The short interest ratio of a stock means the number of shares sold short by investors, divided by the total number of floating shares of that stock. This is also an important measure of investor sentiment, as a high short ratio implies that investors expect the stock price to decline. On the other hand, a sharp decline in the short ratio of a stock means that short sellers expect the stock price to increase in the near future, which could mean they’ve abandoned their bearish thesis.
In this article, we’ll look at four major stocks and one ETF which saw a major decline in their short interest ratio ahead of the elections. Those stocks are Procter & Gamble Corporation (NYSE:PG), Barracuda Networks Inc. (NYSE:CUDA), JetBlue Airways Corporation (NASDAQ:JBLU), and BJ’s Restaurants, Inc. (NASDAQ:BJRI), while the ETF is the Vanguard MSCI EAFE ETF (NYSEARCA:VEA).
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Procter & Gamble Corporation (NYSE:PG) is one of the world’s largest consumer product companies with over 100 manufacturing sites in approximately 40 countries, and owns some of the best-known consumer brands such as such as Olay, Old Spice, Safeguard, Head & Shoulders, Pantene, and Charmin. The short interest in the company’s shares fell sharply in the second-half of October, by 63% to total just 1.3% of the float. It fell by another 6.7% in the first-half of November to cover just 32.50 million shares, or 1.2% of the float. Shares of PG have returned over 13% in the last year. The company reported better-than-expected fiscal first-quarter results recently, including net profits of $1.03 per share, compared to analysts’ expectations of $0.98. It also reported a 3% growth in organic sales, beating the 2% increase expected by the market. Procter & Gamble Corporation (NYSE:PG) is nearing the end of its restructuring program in which it has sold off many non-essential brands and products and has now started another $10 billion cost-cutting program. 71 hedge funds in our system held $20.09 billion worth of PG shares at the end of September, with the value of their holdings increasing by a whopping 263% quarter-over-quarter as several hedge funds initiated billion-dollar positions in the stock during Q3.
The short interest in Barracuda Networks Inc. (NYSE:CUDA) fell sharply in the second-half of October, by 35%, followed by a 13% decline in the first-half of November. Just 806,792 shares are short now, or 2.7% of the float. The stock is currently trading fairly close to its 52-week high of $26.60. Barracuda Networks Inc. (NYSE:CUDA) has a total market capitalization of $1.3 billion, with institutions owning 61% of the outstanding shares of the company. The technology company provides security and data protection solutions, with its security solutions including Barracuda Email Security, The Barracuda Web Security Gateway, Barracuda NextGen Firewalls, and Barracuda Web Application Firewall. The value of hedge funds’ holdings in the stock declined by almost 18% to $55 million quarter-over-quarter by the end of the third quarter, despite shares of the company soaring by over 60% during the quarter, so a lot of hedge funds appear to have taken the money and run.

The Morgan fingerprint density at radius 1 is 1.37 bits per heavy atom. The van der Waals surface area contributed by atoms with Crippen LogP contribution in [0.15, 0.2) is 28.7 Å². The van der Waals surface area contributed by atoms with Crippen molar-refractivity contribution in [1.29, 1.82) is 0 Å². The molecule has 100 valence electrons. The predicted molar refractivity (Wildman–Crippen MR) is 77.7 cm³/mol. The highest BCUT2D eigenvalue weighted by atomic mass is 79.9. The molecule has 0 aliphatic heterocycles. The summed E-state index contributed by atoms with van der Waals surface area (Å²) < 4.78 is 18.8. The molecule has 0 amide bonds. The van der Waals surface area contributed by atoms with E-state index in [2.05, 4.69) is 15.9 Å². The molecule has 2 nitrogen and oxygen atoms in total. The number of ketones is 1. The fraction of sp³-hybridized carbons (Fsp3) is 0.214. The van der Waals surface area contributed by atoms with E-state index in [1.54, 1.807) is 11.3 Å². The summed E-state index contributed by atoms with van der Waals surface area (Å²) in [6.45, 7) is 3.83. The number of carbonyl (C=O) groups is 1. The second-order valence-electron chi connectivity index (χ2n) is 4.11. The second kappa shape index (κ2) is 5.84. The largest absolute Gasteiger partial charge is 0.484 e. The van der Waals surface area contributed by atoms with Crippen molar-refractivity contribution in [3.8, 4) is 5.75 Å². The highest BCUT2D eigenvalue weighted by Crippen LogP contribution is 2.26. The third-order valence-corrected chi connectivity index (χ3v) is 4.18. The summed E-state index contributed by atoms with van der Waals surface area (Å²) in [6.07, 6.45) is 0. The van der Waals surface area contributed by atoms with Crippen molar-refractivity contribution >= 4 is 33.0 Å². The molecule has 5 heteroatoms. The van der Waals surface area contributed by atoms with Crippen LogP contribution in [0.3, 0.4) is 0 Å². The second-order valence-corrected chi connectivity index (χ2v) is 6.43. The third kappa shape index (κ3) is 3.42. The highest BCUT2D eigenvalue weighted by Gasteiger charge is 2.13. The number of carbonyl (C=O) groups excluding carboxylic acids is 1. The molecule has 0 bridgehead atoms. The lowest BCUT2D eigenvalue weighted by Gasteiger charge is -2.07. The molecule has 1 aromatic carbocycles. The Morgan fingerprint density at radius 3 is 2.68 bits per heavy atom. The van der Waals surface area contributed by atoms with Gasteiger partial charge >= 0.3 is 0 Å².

We’ll check out three more stocks with falling short interest on the next page.
JetBlue Airways Corporation (NASDAQ:JBLU) is a low-cost U.S air carrier with a market value of $6.8 billion. The airline’s stock saw a sharp decline of 40% in its short interest in the second-half of October, but short interest jumped by 32.6% in the first-half of November to cover 3.5% of the float. The number of shares sold by short sellers stands at 11.24 million as of November 15. The company reported a 6.5% year-over-year growth in consolidated revenue passenger miles (RPM) during October. By the end of the third quarter, 32 funds that we track held JBLU shares worth $486.89 million.
BJ’s Restaurants, Inc. (NASDAQ:BJRI) is a small-cap restaurant company whose shares experienced sharp short covering in the second-half of October. The short interest ratio declined by 39% during that time, with days to cover falling to just 1.7 days. In the following half-month, short interest jumped by 13%, while days to cover moved up to 4. Overall, 6.6% of the float is sold short as of November 15. The company owns and operates over 170 restaurants located in over 20 states. The main brands owned by the company are BJ’s Restaurant & Brewery, BJ’s Restaurant & Brewhouse, BJ’s Pizza & Grill, and BJ’s Grill. The company reported poor third-quarter results, with earnings falling by 23% from a year earlier due to lower operating margins. 11 out of the 16 analysts covering the stock have it rated ‘Hold’, while only 3 analysts think it is worthy of a ‘Buy’ rating. 20 funds in our database held 23% of the company’s float as of September 30.
Lastly is the Vanguard MSCI EAFE ETF (NYSEARCA:VEA) provides exposure to equity markets in Europe and the Pacific region to its investors. The ETF has a portfolio of more than 1,100 stocks from 21 countries, with about 22% of its portfolio funds being allocated to Japan, while the U.K is the next-largest region with 17% allocation. Amongst sectors, Financials is the ETF’s biggest sector, followed by Industrials and Consumer Cyclicals. The most remarkable thing about the ETF is its very low expense ratio of just 0.09%, making it an excellent vehicle to gain exposure to non-U.S developed markets in Europe and Asia. The ETF saw a very sharp fall in its short interest in the last half of October, falling by 57% as short sellers rushed to cover their positions. However, short interest surged by 94.2% in the first-half of November, as Trump’s Presidential victory clearly spooked investors when it comes to foreign equities. At the end of the third quarter, eight hedge funds tracked by Insider Monkey owned more than $65 million worth of the ETF’s shares.